As reported by the San Francisco Bay Guardian, journalists who were given a sneak peak of the tour were informed by Carol Tang, director of visitor interpretive programs, that the economy and entire way of life in California “will all be affected by climate change,” adding, “the T. rex reminds us that mass extinctions have happened and we’re in a mass extinction right now.”

But alas, not is all well in the world of popular science education. In the build-up to the event, the Academy has been trumpeting the architectural and scientific achievements of the new building and feature exhibits. For environmentalists, however, it’s a program underwritten by a patron with questionable intentions.  It seems that “when visitors show up for the opening weekend’s festivities, they’ll be told they have Pacific Gas and Electric Co. to thank for the museum’s opening, which includes free admission on the first day.” According to the media release posted on the utility’s website, “[e]mpowering Californians with the tools and information to reduce their impact on climate change is critical to protecting California’s natural heritage. We’re honored by the opportunity to support the California Academy of Sciences as they take on the important mission of inspiring future leaders to create a more sustainable California.” Sounds like an act of nobility and corporate virtue. The news item advises that PG&E invested $1.5 million for the rights to co-sponsor, benefiting in return with post plenty of corporate signage, prominent mention in academy press releases, subtle plugs to journalists by museum staffers, and a spot on the five-person panel of academy leaders that addressed the assembled scribes at the pre-opening media tour.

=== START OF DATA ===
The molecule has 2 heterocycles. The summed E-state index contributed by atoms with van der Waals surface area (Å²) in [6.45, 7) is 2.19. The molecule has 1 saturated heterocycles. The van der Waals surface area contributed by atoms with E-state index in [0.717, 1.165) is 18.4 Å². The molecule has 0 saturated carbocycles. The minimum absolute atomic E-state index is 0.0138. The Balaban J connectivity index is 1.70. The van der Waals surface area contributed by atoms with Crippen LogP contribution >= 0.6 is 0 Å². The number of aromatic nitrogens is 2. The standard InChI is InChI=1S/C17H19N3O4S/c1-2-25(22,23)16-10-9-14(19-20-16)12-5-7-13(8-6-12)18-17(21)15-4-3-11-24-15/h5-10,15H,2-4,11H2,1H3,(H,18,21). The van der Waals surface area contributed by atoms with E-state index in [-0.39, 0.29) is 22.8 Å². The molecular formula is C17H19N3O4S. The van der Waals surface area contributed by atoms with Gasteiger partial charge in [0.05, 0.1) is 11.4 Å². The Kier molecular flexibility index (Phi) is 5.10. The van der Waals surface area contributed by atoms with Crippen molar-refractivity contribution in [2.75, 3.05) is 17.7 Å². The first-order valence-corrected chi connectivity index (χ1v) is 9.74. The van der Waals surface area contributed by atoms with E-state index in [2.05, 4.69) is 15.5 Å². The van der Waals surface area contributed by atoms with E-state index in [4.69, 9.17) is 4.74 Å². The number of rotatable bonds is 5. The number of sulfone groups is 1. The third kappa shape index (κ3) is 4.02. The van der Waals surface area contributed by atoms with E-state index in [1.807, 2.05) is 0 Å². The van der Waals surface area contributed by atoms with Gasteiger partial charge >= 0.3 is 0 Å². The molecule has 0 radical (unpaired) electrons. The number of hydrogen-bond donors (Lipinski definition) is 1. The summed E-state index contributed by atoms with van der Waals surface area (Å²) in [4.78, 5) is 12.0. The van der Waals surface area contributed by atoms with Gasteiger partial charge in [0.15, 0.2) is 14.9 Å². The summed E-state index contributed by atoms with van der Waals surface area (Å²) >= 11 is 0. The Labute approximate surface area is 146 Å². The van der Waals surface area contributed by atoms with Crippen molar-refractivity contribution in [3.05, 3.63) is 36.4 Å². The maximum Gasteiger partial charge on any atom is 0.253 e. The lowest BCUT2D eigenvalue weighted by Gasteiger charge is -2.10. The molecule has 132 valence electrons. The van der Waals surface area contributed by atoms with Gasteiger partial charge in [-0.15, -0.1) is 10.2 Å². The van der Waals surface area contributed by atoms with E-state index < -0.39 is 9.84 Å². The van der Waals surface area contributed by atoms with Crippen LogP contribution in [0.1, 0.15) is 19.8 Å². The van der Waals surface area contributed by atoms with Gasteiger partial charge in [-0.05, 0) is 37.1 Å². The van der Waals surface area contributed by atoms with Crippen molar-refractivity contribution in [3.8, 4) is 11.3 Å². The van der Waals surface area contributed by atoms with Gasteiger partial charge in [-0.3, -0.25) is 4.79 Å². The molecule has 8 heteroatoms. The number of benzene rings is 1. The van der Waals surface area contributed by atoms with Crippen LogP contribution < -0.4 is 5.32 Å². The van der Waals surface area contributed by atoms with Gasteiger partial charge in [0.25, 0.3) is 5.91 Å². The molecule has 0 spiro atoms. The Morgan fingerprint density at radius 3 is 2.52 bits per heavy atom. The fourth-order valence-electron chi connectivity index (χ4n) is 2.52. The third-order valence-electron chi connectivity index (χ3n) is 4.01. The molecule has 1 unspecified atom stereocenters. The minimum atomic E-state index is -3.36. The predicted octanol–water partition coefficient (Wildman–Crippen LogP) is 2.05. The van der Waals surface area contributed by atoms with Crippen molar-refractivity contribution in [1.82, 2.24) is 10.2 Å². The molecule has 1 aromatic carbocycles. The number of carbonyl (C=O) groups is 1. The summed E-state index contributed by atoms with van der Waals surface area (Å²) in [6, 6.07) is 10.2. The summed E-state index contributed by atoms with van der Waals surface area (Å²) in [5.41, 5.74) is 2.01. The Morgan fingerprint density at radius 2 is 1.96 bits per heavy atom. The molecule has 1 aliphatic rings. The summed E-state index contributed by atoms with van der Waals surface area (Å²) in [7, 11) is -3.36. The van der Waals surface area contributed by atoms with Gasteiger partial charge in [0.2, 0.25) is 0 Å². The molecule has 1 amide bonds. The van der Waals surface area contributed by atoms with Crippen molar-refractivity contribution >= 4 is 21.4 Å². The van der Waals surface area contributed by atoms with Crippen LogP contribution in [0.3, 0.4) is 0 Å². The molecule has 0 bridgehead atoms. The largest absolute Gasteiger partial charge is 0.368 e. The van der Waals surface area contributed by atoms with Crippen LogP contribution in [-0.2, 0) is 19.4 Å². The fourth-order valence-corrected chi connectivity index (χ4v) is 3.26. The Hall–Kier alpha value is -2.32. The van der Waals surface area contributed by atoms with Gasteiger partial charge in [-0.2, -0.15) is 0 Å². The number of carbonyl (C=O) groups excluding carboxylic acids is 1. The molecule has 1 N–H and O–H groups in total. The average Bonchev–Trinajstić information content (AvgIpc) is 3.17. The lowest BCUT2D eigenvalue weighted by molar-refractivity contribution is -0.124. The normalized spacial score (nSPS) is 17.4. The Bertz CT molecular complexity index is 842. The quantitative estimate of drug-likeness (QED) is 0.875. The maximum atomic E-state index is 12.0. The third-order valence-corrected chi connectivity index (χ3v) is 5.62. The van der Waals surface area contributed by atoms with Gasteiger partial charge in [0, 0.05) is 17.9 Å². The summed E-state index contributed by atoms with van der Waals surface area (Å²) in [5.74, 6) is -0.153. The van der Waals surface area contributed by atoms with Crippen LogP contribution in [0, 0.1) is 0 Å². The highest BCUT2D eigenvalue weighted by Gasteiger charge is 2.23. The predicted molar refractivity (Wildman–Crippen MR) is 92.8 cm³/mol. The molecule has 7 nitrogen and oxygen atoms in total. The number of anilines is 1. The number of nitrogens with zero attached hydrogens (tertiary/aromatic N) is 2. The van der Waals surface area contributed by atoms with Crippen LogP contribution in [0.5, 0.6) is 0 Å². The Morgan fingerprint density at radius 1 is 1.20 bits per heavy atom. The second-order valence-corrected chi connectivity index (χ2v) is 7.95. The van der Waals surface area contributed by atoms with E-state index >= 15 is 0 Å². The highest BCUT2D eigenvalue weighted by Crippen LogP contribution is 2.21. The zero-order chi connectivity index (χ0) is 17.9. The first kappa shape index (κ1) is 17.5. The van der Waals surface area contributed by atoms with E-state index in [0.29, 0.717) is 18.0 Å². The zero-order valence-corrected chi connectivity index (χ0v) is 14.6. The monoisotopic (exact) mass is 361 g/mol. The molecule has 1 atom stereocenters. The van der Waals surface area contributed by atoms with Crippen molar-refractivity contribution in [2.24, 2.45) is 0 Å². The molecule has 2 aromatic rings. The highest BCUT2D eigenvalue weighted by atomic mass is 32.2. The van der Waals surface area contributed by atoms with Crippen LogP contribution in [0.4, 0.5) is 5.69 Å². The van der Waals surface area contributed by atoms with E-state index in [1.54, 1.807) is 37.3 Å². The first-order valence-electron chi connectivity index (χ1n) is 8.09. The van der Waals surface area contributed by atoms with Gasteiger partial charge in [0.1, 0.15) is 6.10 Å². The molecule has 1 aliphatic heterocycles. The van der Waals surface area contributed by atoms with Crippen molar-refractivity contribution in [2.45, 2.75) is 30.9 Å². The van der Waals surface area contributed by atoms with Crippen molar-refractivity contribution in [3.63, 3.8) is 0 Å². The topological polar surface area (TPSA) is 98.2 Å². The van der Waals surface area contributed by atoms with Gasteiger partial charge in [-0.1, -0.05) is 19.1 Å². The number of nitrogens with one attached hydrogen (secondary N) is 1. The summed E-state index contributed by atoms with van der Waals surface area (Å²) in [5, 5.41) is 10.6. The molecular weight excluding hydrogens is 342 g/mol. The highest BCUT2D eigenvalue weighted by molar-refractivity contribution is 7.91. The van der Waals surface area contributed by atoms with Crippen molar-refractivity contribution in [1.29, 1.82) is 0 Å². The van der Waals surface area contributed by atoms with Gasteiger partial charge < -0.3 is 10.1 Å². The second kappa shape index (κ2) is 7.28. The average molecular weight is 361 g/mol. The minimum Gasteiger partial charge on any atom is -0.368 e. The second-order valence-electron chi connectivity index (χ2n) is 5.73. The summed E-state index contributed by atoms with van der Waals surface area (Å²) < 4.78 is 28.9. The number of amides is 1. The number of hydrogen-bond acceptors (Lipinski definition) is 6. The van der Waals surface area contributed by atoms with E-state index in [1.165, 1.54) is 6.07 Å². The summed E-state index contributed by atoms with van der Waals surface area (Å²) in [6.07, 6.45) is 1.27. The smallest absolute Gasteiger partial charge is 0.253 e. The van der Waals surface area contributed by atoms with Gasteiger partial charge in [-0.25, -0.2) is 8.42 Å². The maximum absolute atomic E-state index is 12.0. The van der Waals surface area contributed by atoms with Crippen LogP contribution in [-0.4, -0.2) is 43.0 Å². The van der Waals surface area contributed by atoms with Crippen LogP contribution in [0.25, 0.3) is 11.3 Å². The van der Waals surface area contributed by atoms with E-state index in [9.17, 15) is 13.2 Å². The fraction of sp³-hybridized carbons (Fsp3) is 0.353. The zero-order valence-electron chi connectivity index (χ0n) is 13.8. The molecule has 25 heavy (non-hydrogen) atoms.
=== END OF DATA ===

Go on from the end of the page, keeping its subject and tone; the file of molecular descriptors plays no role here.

These kinds of public-private partnerships in the arts are not new, as the cultural historian Neil Harris argues in his 1990 book Cultural Excursions: Marketing Appetites and Cultural Tastes in Modern America. Harris claims “the search for an enlightened American art patronage is as old as the republic itself,” and shows several instances where art and corporate power intersect. He also has a fascinating chapter on the link between museums and issue advocacy, which would no doubt fit in relation to the global warming education initiative involved here. The point is that big business has long lined up behind the arts and for various reasons — some of them noble and benevolent, and others quite deliberately self-serving. For the activist group Green Guerillas Against Greenwashing, PG&E falls squarely into the latter category. Noting the utility company’s ongoing efforts to block current legislation (The Clean Energy Act) and its legacy of lobbying against high environmental standards for utilities companies, the group finds the organization’s sudden support for public education about global warming a little too hot to handle. For PG&E and proponents of corporate social responsibility, the utility company’s sponsorship of this initiative demonstrates not an attempt to deceive or manipulate, but to link science and climate change education and to show that there are times when industry can mobilize its significant capital advantages to demonstrate environmental leadership.

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Filed under Corporate Social Responsibility, Greenwashing